Bureau of Land Management National Park Service U.S. Fish and Wildlife Service U.S. Forest Service

Kobuk River, Alaska

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Managing Agency:

National Park Service, Gates of the Arctic National Park and Preserve

Designated Reach:

December 2, 1980. The segment within Gates of the Arctic National Park.


Wild — 110.0 miles; Total — 110.0 miles.

Kobuk River


Kobuk River (National Park Service)

Photo Credit: Sara Dykstra

Kobuk River

From its headwaters in the Endicott Mountains and Walker Lake, the river courses south and west through a wide valley and passes through two scenic canyons. In the upper canyon, you'll encounter some Class 4 rapids that need to be portaged (about 1/3-mile portage), and there is one section of Class 2-3 rapids in the lower canyon.

Kobuk means "big river" in the language of the Inuit. Native peoples have hunted, fished and lived along the Kobuk for at least 12,500 years, and the river has long been an important transportation route for inland peoples.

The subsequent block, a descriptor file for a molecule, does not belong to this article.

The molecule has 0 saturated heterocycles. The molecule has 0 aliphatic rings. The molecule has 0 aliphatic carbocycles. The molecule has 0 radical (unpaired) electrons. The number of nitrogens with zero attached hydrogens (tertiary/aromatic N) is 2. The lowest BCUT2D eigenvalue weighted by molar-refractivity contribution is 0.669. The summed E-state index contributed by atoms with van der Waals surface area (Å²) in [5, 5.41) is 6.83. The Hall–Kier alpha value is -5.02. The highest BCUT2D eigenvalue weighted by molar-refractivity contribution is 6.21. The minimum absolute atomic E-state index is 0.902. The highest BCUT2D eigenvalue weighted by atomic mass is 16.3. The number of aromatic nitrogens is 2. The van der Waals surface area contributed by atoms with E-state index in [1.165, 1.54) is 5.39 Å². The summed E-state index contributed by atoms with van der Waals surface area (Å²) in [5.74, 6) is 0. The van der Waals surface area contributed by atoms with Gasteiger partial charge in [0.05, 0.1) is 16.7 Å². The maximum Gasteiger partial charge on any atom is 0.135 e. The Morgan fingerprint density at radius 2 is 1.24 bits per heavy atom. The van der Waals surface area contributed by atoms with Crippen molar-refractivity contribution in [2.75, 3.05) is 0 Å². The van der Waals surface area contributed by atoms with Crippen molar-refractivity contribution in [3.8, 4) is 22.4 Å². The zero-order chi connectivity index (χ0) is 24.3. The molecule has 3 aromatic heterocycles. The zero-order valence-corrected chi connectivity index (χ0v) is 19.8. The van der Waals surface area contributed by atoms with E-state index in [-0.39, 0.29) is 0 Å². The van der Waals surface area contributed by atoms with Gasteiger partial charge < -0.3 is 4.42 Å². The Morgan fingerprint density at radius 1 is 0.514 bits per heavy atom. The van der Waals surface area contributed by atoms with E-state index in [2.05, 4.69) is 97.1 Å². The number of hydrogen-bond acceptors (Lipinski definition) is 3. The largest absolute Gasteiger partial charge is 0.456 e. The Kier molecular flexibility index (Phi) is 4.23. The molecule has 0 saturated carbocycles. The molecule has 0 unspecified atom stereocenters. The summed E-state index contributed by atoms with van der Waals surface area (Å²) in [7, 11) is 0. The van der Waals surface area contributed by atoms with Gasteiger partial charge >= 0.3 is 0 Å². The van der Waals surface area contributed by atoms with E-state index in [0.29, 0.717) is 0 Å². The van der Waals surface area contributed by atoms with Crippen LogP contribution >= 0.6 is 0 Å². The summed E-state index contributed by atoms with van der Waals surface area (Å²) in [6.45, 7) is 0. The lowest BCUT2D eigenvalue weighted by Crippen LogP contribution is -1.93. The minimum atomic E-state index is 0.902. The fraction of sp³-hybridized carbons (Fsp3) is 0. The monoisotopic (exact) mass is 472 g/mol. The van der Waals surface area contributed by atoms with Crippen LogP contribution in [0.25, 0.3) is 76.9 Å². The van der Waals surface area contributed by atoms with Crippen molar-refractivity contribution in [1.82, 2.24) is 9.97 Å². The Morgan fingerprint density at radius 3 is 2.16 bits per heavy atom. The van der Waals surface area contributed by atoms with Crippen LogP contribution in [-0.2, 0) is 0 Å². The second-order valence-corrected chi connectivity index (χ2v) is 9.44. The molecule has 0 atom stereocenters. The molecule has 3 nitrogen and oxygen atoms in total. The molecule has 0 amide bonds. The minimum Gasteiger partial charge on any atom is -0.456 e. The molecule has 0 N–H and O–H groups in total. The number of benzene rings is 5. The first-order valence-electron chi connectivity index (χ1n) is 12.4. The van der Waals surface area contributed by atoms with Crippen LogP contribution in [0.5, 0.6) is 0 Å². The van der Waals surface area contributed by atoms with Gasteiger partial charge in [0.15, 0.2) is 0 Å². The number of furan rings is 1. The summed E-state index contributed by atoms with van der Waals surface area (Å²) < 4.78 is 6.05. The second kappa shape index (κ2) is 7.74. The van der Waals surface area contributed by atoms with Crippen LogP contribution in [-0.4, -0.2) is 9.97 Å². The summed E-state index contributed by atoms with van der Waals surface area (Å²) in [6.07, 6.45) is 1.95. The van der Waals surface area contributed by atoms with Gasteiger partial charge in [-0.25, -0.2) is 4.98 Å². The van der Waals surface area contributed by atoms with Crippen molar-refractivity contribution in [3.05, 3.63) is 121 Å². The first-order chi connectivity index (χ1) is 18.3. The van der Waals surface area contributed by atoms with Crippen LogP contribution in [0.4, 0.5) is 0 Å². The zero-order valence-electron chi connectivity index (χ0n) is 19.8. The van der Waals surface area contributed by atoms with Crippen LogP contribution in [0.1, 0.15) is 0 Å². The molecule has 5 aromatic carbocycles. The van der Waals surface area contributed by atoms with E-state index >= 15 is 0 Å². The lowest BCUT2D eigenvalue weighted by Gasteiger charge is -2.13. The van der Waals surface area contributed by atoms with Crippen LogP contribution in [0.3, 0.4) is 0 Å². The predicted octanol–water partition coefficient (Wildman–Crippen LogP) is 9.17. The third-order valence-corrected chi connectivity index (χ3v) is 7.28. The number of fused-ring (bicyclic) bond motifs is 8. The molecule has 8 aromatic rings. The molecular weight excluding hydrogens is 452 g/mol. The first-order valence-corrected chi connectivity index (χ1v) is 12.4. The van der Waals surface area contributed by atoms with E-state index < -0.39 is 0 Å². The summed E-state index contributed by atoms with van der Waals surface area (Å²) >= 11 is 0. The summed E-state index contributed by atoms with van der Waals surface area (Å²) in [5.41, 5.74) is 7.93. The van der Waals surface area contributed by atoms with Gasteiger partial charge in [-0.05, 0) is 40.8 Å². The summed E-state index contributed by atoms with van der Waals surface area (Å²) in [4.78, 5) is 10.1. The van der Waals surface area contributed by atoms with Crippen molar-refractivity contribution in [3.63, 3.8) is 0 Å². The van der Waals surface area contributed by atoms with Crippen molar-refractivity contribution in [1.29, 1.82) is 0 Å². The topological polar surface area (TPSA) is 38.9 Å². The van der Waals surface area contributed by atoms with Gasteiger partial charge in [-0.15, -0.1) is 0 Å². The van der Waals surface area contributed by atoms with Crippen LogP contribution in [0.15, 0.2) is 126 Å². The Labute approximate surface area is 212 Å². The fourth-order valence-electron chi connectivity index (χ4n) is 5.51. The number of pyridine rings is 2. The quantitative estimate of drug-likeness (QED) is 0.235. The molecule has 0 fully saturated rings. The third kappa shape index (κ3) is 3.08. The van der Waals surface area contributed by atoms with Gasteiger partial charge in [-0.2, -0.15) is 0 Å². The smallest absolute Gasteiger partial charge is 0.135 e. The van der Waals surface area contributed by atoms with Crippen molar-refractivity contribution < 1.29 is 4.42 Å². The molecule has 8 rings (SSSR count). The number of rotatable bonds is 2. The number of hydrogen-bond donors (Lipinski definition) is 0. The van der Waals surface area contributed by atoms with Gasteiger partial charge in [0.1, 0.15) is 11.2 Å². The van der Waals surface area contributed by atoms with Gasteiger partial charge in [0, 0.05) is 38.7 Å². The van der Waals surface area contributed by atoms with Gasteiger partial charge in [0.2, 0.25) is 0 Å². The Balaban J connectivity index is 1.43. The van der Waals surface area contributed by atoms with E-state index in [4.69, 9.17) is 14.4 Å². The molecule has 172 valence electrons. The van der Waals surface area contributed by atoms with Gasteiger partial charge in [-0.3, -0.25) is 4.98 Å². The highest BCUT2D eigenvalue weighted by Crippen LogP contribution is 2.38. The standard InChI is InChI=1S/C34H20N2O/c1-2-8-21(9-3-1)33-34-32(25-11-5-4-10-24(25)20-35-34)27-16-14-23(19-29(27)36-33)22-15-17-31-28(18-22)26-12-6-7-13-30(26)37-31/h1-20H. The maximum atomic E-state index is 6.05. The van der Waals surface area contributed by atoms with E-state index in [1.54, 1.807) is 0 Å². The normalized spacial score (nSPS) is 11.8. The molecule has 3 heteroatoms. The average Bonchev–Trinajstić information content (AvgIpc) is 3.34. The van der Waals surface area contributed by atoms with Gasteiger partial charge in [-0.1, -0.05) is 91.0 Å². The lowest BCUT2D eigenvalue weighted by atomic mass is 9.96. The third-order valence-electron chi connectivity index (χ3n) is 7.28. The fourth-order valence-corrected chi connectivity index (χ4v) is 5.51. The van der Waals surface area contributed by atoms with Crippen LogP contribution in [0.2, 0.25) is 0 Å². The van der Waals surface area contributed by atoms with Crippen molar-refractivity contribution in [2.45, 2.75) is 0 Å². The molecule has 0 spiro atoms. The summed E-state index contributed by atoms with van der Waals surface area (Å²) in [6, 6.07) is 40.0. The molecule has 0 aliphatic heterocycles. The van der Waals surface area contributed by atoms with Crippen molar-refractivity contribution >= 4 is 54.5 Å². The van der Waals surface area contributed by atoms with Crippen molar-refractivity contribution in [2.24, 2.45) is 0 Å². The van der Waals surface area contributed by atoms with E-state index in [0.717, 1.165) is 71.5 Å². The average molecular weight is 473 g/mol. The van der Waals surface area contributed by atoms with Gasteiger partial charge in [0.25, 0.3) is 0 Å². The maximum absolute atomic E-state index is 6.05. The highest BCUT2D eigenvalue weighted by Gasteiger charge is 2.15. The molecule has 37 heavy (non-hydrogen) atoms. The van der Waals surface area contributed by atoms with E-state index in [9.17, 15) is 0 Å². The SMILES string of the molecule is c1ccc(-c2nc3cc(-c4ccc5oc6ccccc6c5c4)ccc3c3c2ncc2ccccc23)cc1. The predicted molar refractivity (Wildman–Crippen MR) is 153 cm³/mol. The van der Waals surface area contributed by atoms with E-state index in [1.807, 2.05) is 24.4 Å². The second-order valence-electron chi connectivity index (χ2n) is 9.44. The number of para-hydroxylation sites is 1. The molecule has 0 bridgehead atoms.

In 1898 the river was the scene of the Kobuk River Stampede, a brief gold rush involving about 2,000 prospectors. Rumors of gold brought miners from along the West Coast by ship to reach the Kobuk and its tributaries. On arrival at the mouth of the Kobuk native people informed the miners it was a scam, and only about 800 miners ventured up the river. The result was that little or no gold was found and only on a few tributaries.

The river supports an amazing, abundant fishery. The put-in for most river trips, Walker Lake, teems with grayling and trout. Anglers can count on catching 14-18" grayling throughout the river, and there is a sheefish (a whitefish) run in August with 36 to 40-inch fish.